"... We consider a number of range reporting problems in two and three dimensions and prove lower bounds on the amount of space required by any cacheoblivious data structure for these problems that achieves an optimal query bound of O(log B N + K/B) block transfers in the worst case, where K is the size ..."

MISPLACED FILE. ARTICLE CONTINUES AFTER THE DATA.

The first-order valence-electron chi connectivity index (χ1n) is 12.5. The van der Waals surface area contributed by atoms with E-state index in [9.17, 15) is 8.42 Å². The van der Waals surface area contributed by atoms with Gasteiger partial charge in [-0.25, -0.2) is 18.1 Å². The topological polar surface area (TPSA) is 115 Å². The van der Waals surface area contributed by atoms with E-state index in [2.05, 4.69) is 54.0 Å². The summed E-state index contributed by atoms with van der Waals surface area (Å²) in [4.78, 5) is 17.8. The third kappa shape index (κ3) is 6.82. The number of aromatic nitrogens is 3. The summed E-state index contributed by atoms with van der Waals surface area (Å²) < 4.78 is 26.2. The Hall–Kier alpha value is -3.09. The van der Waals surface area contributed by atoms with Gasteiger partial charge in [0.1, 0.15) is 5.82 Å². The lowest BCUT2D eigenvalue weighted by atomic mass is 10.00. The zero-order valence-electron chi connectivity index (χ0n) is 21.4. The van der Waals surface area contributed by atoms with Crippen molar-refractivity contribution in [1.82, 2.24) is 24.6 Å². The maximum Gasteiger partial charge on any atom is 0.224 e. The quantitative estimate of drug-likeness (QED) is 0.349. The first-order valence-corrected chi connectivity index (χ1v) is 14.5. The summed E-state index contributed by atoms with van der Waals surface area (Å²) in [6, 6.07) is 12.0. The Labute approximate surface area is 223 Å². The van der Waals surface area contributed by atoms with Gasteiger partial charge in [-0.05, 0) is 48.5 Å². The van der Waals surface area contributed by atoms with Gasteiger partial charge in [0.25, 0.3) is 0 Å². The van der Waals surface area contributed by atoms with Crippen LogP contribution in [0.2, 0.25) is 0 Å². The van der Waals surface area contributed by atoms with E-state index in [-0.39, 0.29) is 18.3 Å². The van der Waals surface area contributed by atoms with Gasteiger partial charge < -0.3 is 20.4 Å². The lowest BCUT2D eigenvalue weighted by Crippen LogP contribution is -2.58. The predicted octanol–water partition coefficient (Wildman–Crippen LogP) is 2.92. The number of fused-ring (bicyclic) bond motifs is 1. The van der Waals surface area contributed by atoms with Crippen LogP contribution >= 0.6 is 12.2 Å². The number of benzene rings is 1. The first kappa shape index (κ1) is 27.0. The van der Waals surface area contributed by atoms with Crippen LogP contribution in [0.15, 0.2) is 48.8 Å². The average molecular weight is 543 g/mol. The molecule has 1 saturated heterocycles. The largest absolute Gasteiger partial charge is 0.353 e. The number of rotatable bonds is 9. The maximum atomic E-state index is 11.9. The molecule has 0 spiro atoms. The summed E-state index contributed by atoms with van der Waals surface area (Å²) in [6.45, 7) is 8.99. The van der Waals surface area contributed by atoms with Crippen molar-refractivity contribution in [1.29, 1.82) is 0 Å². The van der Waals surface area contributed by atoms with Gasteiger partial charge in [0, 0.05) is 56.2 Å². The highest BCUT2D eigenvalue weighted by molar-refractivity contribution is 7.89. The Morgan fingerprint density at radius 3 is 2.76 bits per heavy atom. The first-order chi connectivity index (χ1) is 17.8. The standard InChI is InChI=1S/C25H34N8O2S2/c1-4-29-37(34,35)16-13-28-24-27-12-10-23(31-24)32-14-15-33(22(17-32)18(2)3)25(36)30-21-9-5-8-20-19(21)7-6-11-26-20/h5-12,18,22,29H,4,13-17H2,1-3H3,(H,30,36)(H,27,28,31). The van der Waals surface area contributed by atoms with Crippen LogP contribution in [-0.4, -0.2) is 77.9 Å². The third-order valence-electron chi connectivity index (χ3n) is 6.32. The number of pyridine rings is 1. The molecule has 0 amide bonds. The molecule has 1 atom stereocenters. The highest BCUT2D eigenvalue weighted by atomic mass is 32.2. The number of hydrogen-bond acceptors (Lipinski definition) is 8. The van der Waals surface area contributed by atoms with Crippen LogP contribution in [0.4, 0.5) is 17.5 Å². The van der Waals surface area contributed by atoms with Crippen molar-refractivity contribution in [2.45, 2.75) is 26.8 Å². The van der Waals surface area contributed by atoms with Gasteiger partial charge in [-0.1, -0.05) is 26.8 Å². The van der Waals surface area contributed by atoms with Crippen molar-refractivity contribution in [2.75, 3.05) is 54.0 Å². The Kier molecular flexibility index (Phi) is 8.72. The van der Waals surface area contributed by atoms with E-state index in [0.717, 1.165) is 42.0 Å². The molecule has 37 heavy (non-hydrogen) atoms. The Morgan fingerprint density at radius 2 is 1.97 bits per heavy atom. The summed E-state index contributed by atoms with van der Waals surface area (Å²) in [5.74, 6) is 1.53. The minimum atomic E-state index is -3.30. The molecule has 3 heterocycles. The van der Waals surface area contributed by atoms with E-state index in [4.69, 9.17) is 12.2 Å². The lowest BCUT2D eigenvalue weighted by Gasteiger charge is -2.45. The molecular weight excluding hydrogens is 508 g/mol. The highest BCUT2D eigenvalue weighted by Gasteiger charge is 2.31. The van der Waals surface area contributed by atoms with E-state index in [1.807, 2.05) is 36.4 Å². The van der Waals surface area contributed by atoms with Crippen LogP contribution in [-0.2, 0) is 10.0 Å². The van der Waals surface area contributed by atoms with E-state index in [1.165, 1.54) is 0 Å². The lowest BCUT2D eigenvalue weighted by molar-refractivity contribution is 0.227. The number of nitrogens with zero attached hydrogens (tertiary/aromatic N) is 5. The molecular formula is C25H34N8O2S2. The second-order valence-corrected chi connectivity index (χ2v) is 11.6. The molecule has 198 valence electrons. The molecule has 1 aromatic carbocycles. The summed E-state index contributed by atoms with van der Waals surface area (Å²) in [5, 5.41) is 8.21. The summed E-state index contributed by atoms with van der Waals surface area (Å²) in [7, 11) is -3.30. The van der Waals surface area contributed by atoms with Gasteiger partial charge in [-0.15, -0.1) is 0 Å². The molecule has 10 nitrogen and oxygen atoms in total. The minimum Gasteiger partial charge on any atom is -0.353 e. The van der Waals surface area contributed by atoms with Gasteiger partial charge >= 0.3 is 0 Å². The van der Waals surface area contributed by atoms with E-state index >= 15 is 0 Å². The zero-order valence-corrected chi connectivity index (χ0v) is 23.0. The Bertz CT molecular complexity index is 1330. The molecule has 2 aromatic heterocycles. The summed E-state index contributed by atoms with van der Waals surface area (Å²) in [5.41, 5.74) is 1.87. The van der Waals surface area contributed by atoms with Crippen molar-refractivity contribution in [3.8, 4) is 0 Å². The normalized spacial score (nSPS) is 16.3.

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We consider a number of range reporting problems in two and three dimensions and prove lower bounds on the amount of space required by any cacheoblivious data structure for these problems that achieves an optimal query bound of O(log B N + K/B) block transfers in the worst case, where K is the size of the query output. The problems we study are threesided range reporting, 3d dominance reporting, and 3d halfspace range reporting. We prove that, in order to achieve the above query bound or even a bound of O((log B N) c (1 + K/B)), for any constant c> 0, the structure has to use Ω(N(log log N) ε) space, where ε> 0 is a constant that depends on c and on the constant hidden in the bigOh notation of the query bound. Our result has a number of interesting consequences. The first one is a new type of separation between the I/O model and the cacheoblivious model, as I/Oefficient data structures with the optimal query bound and using linear or O(N log ∗ N) space are known for the above problems. The second consequence is the nonexistence of a linearspace cacheoblivious persistent Btree with worstcase optimal 1d range reporting queries. Part of this work was done while visiting Dalhousie University.